Expert Answer Forum
Chastity, Celibacy QUESTION from Karen Towle Costa May 30, 1999 Hello! I am contemplating celibacy and have been praying about this situation: I am a single mother of a young boy (but that's another story...). During my pregnancy I became very ill with an infection in my heart. Not long after I gave birth, I needed open heart surgery to save my life.
I live with a plastic heart valve now, and I must take blood thinners for the rest of my life. If I do not, I will die from blood clots. (In fact, while doctors were adjusting my dosage, I suffered a small stroke because my blood wasn't thin enough.)
This medication would affect a baby in my womb; in fact it would kill it. The medication would not prevent me from becoming pregnant, however. But it would cause severe birth defects and certain hemmorhage/death of the baby. There are no other, safe medications to keep my blood thin.
So I ponder this...if marriage exists for the creation and education of children and I can not bear children, then what is the teaching of the Church regarding this situation? In addition, I could not bear to think of unborn children dying inside me...Given the sexual duties of marriage and the risk of conception, am I on the right track in thinking God may intend for me to be a single celibate for the rest of my life? (This thought is not at all distressing to me, though I am saddened that I am not able to have any more children.)
Your guidance is greatly appreciated. God bless your works.
ANSWER by John-Paul Ignatius on June 2, 1999 Dear Miss Costa:
First let me express my sympathies concerning your medical and personal situation. I know it must be a tough thing. But take heart that God knows our hearts, and our desires, and He has great compassion for you and your situation. We shall pray for you.
As for the specifics, you are asking a question that probably needs to be asked of a good and loyal moral theologian, but I will try to answer the question as best as I can.
Indeed, marriage, as the Catechism affirms is, by its very nature … is ordered to the procreation and education of the offspring and it is in them that it finds its crowning glory. No. 1652
The Church does allow for the regulation of births for just and appropriate reasons. Medical reasons would certainly be a valid reason I believe.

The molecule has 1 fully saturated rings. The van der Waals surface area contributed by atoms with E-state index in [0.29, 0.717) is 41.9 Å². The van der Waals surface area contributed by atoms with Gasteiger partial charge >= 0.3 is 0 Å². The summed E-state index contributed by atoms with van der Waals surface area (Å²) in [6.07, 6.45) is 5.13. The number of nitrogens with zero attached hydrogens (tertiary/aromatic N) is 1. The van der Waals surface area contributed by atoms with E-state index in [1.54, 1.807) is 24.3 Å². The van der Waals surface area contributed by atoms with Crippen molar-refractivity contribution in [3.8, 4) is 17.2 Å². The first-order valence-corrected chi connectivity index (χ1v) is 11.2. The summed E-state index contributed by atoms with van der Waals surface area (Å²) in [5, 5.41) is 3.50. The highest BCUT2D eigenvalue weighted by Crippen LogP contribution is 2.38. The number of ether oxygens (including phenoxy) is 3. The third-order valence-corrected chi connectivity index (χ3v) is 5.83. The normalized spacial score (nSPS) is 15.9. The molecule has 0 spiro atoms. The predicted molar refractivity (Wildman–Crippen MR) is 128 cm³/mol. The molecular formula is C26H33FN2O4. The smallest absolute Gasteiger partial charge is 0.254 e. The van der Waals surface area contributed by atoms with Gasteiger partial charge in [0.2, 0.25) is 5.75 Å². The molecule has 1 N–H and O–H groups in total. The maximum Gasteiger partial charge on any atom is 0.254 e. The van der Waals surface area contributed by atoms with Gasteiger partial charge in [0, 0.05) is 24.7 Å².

But the use of contraceptives would not be permissible. The use of methods such as National Family Planning techniques is possible, but the most of the writing on this refers to temporary continence, not a permanent situation. The question I think would be what the Church would teach in terms of a permanent continence within marriage (living as brother and sister).
In terms of being already married, I believe that it is permissible for a husband and wife to agree among themselves and without coercion to the other to agree to live as brother and sister in order to avoid the medical problems that come up if the woman gets pregnant. (I think that is the case, but not certain about that at all).
I am even less certain, however, about whether it is permissible for single people to go into marriage with an agreement already in place to practice continence in sexuality. There might be some canon law issues involved in whether such a marriage is valid in that case. A canon lawyer might be able to answer that one.
I would suggest that you talk with your bishop, or perhaps members of the Marriage Tribunal in your diocese about those details of what is and what is not possible in your circumstances concerning marriage.
Contraception is certainly out, but NFP practiced indefinitely (which of course leaves open always the possibility of pregnancy) might be permissible.
As far as deciding to remain celibate (not married) that is certainly a possible choice, but with a small child, perhaps purposely remaining single is not in his best interest. It is always better to raise children with both and mother and a father in the house.
But as to the particulars in this case, I think you ought to discuss this with your spiritual director or pastor, and perhaps your bishop or other person in your diocese who is an expert at moral theology and canon law concerning marriages.
If you can’t find a more definitive answer, let me know and I will research it more thoroughly.
Back to Index Page